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I recently switched from MySQL to PostgreSQL. I have one problem left however.

Previously, I would store small images in the BLOB format in MySQL.

PostgreSQL doesn't know such thing as a BLOB.

I tried using BYTEA field type instead. This actually inserts an large (hexadecimal?) string I guess, but now I'm stuck trying to get this string back to displaying an actual image in PHP..

Any ideas? Thanks in advance.

Here is a piece of code I use to save the image in the database:

$data = bin2hex(file_get_contents('php://input'));

if (!empty($data)) {
  $sql = "UPDATE asset SET data = X'%s' WHERE uuid = '%s'";
  $args = array($data, $asset_uuid);

psql (9.1.3) and php 5.3.6 are used

share|improve this question
Any code examples? What have you tried? –  Neal Jun 22 '12 at 19:19
I've tried just outputting it by printing the string, and using the correct MIME type header... doesn't work. –  edwardmp Jun 22 '12 at 19:20
@edwardmp: You're doing bin2hex when you store it. Try using hex2bin before echoing it. –  Rocket Hazmat Jun 22 '12 at 19:42
The function hex2bin does not exist in PHP5. But I see your point, will try something similar. –  edwardmp Jun 22 '12 at 19:51
The text format for bytea depends on the bytea_output configuration parameter that was introduced with PG 9.0 at the same time than the default format changed from escape to hex. You should update your question with the versions of PostgreSQL server, PHP, and PostgreSQL client. –  Daniel Vérité Jun 22 '12 at 22:05

3 Answers 3

Bytea is a byte array. It's not a bit pattern. See section of PostgreSQL Lexical Structure.

The correct way to enter bytea is '\x...' with hex values. So what you want is SET data = '\x%s'.

You might also want to look into prepared statements with pg_prepare.

Edit: I was able to insert a (text) file into a bytea with this:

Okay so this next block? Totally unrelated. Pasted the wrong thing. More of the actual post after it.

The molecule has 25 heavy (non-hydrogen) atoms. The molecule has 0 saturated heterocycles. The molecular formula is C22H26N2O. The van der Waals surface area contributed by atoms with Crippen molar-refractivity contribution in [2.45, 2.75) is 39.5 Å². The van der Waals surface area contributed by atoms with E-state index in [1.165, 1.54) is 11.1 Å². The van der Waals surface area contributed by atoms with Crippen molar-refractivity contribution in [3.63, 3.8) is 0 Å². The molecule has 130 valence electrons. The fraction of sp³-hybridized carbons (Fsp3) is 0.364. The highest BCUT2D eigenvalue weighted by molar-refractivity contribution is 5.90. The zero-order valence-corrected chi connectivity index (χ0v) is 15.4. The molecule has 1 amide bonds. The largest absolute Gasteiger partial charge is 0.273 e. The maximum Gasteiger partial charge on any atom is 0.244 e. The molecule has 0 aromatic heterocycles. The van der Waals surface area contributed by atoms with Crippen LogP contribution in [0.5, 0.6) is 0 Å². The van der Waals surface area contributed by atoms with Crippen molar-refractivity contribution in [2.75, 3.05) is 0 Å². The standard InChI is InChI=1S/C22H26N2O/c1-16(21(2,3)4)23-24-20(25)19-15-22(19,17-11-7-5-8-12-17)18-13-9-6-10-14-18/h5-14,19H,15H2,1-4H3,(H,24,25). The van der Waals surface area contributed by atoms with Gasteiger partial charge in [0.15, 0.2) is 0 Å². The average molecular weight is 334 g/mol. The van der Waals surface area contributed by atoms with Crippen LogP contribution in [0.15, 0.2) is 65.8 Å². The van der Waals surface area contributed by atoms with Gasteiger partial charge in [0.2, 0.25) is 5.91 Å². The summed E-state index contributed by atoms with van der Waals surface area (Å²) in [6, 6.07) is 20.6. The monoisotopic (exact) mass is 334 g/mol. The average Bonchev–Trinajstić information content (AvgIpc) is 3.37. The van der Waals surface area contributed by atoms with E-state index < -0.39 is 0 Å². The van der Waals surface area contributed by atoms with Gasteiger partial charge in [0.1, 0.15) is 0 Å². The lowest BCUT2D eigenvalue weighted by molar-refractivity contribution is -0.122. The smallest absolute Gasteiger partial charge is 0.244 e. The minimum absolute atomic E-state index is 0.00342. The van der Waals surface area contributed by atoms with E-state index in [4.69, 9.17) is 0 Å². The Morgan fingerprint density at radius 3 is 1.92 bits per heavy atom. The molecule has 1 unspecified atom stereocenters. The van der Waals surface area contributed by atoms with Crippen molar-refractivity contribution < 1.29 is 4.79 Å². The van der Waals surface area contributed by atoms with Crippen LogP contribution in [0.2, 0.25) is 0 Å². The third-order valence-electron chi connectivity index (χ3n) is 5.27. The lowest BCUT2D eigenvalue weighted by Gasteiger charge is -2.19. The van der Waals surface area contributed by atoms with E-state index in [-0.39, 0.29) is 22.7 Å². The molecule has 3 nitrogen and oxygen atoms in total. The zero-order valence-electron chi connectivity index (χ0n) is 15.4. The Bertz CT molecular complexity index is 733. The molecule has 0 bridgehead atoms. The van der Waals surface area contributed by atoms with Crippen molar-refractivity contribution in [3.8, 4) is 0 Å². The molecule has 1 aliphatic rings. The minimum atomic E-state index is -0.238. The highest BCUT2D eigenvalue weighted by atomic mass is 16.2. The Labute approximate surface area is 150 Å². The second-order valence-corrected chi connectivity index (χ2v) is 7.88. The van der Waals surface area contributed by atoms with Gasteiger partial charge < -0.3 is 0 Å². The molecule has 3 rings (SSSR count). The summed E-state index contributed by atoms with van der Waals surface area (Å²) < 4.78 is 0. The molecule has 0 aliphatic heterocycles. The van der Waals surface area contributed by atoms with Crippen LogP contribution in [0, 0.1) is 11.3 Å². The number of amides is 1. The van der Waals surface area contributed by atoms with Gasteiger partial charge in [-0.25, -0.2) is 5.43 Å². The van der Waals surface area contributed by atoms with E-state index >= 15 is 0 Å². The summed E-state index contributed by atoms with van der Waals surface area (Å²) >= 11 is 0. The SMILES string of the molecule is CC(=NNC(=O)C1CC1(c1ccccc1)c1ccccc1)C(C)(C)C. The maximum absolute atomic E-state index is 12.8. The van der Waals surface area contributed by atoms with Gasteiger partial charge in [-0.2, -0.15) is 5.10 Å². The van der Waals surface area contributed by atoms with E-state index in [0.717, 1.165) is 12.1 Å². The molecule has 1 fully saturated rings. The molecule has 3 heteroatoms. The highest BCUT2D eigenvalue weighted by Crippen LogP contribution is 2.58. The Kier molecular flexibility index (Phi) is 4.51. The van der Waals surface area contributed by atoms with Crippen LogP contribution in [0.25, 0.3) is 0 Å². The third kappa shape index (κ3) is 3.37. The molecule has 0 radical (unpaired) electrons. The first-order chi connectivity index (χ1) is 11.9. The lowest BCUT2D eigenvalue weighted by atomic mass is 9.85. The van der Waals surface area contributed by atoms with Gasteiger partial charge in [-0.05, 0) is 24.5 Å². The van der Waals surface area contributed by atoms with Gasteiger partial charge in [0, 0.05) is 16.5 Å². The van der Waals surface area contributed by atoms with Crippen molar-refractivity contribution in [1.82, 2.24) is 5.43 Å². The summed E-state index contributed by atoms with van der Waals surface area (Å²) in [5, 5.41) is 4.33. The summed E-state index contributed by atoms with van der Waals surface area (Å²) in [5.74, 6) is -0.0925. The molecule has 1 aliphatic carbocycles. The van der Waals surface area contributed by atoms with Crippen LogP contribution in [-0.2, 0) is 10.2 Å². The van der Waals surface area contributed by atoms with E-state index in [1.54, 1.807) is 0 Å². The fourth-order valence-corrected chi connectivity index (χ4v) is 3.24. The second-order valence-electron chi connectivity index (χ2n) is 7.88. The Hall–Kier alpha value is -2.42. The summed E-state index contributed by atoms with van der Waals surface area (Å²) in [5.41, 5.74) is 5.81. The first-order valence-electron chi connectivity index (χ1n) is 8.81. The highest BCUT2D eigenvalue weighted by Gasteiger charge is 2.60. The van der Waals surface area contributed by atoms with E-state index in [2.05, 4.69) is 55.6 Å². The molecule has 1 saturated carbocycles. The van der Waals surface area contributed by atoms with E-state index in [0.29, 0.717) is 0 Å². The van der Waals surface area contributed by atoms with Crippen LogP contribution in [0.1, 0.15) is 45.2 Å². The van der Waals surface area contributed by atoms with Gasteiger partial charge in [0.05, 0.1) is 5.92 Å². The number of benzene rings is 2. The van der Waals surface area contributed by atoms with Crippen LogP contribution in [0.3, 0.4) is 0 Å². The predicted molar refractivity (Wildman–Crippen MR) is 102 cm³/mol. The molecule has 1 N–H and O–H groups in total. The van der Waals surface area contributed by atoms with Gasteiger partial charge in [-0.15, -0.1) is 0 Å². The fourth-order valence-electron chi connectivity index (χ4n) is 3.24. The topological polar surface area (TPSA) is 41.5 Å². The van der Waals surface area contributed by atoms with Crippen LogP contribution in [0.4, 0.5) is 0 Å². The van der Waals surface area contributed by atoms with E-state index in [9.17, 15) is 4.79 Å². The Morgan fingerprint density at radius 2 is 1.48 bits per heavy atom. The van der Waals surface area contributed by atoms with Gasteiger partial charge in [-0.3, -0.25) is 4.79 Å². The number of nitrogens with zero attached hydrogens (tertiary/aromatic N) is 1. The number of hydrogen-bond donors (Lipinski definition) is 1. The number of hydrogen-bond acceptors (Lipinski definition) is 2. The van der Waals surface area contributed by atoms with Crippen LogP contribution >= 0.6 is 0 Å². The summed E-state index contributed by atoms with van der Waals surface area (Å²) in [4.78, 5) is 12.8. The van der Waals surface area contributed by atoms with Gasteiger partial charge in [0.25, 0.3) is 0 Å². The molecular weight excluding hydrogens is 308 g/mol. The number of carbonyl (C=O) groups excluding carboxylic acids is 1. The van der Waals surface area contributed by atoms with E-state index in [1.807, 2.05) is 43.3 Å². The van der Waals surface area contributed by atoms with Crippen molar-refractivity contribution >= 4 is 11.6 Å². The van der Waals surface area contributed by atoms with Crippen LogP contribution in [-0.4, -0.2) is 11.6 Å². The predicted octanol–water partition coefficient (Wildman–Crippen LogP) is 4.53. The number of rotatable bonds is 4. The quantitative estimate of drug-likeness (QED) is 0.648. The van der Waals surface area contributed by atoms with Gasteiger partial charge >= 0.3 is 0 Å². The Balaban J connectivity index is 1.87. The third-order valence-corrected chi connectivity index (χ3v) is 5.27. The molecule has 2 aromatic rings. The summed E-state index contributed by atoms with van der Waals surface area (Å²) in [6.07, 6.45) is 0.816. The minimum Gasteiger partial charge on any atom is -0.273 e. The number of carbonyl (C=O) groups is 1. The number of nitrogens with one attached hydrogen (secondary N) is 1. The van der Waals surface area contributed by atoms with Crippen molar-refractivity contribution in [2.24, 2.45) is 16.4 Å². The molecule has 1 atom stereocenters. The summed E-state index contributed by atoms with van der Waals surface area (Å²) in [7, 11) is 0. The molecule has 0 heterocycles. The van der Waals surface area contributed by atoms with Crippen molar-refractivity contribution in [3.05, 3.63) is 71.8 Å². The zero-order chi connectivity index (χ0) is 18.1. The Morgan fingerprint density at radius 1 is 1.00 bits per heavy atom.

$source = file_get_contents( 'hello.php' );
$insert = pg_prepare( $conn, '', 'insert into t (name, data) values($1,$2)' );
pg_execute( $conn, '', array( 'hello.php', $source ) );

3rd Edit: This works fine to insert the file into the database. However, the pgsql driver in PHP is quite impolite. The only way to retrieve the actual data back is using the old bytea escape mechanism, as detailed here: pg_unescape_bytea.

pg_query('SET bytea_output = "escape";');

$result = pg_query( 'select data from t' );

while ( $row = pg_fetch_row( $result ) ) {
    echo pg_unescape_bytea( $row[0] );

I'm sorry about how annoying this is. The PostgreSQL interface in PHP can do with some major overhaul for binary values.

share|improve this answer
Thanks for your reply, but it doesn't work either. –  edwardmp Jun 22 '12 at 20:17
@edwardmp What does "it doesn't work either" mean? Do you get an SQL error or junk in your database? –  Johann Oskarsson Jun 22 '12 at 20:42
I get a large string beginning with x. The same as before. I also tried just inserting as SET data = '%s'. This produces the same result. I've tried so many things but I can't get any image produced back.. Is there any other way to store the image data in PSQL? –  edwardmp Jun 22 '12 at 20:58
hmm whenever I manually insert a hex like 74657374, PostgreSQL somehow stores it as x7833373334333633353337333333373334 ?? I really don't get the hexadecimal and binary stuff. I just need to know how i can return the original value. –  edwardmp Jun 22 '12 at 21:05